Felstead & Jewson (1997) distinguish three categories of homework:

-         work conducted at home (homeworker);

-         work conducted from home (house as work base; compare the mobile worker);

-         work conducted in the same grounds and buildings as the home (not in the house, but within the ‘domestic living area’), such as a shopkeeper who lives over the shop.

Figure 3 gives a picture of the share of teleworkers per sector.



[Figure 3 about here]



Certain sectors, such as hotels and restaurants, care and construction, do not lend themselves to teleworking. The share of teleworkers in commercial service provision is high.

On the basis of E-business developments, the Stec Groep (2000: 53) expects in the long term an increase in the demand for residential space in an attractive residential environment. The Stec Groep does not specify this concept further. Such a residential environment can be found just as well in a big city as on a suburban or rural location. The distance between home and work is already increasing and in future it will become even greater. Thanks to E-business, the decision of where to live will be determined more than is now the case by the desire to live in an attractive residential environment than by the work location, according to the Stec Groep (2000: 53). The Stec Groep (2000: 55) is of the opinion that the number of teleworkers will grow strongly in future and as a result the South and East Netherlands will score higher as residential areas. Moving house will occur over larger distances which will often cross the boundaries of one’s own housing market area.


For employers and employees, particularly in the commercial services, it is becoming increasingly more important for the home to be suitable for carrying out work in a workspace which in the eyes of the Labour Law Inspectorate satisfies the appropriate requirements. The question is, what are these requirements. A place for a computer? A modem? An Internet connection? An extra telephone connection? A fax? Space to sit down, to do word processing and search databases? Space to store records and files? And most of all: a quiet environment without noise hindrance and with reasonable privacy? That all sounds very reasonable, but the Dutch Building Decree has not yet reached that stage. Increasingly often we hear that the ground floor of a family house must not only have a living room and a kitchen, but also a separate work space. How many family houses can provide this facility? To what extent are efforts being made to meet this wish? What can the employee and possibly the employer afford for such provision at home which saves on commuting from home to work, and transfers computer and telephone costs from the business to the home?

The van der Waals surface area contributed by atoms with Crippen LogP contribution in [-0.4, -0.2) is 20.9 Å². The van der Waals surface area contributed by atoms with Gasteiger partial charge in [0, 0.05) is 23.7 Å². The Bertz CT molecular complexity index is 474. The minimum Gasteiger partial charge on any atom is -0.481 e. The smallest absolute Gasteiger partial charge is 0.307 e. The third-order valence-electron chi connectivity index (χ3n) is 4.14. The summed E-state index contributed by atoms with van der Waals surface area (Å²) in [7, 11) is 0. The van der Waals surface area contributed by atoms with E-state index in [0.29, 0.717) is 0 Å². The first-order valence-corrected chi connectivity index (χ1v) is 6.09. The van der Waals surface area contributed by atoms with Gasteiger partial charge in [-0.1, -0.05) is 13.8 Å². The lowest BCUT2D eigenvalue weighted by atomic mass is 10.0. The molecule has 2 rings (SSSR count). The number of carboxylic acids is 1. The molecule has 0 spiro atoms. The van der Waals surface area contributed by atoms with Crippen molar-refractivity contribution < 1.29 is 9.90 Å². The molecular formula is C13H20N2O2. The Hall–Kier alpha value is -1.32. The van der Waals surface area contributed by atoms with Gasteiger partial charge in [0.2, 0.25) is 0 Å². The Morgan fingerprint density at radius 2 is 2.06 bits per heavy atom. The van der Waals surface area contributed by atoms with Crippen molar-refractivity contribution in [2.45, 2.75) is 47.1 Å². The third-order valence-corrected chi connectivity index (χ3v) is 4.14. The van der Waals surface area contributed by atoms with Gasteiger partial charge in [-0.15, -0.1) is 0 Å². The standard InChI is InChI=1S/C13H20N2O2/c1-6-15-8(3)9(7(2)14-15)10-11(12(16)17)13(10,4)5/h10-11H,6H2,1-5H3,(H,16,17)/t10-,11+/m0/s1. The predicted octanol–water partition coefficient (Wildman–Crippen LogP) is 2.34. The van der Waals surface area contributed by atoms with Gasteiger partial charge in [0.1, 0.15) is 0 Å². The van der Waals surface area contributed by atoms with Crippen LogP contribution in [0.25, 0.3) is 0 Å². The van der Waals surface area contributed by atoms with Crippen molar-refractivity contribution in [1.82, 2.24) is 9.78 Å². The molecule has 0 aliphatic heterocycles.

And then there is probably a small, specific, but very interesting group which sets much higher demands on their houses in order to be able to work at home. In the Netherlands roughly 80% of beginning entrepreneurs start their businesses in their own homes. Think of Hewlett and Packard who set up their embryo high-tech business in a garage in Silicon Valley. And in the Netherlands, the Philips brothers, who did much the same. Think of the workshops, ateliers, practice space for the physiotherapist or speech therapist, a wine tasting business, a business administration bureau, an outside catering firm, or a repair business. And that takes no account of moonshine distilleries, hash cultivation, or XTC laboratories.

What would happen if we built more houses with attached garages on the VINEX locations, mentioned in section 1? Would that promote car mobility? The households which are currently established on a VINEX location have on average just over one car per household. And you don’t think that the residents would use such a beautiful garage just for storing the car? A garage is a marvellous extra space which can be equipped as a workshop, as a recreation room, or for extra storage. Attics and (now less often) cellars can also have such a function. It is far from always the case that it is high-tech and other post-modern business activities which take place at home. Not infrequently it is still a matter of more traditional activities such as shelling shrimps, making lampshades, or sorting out second-hand clothes.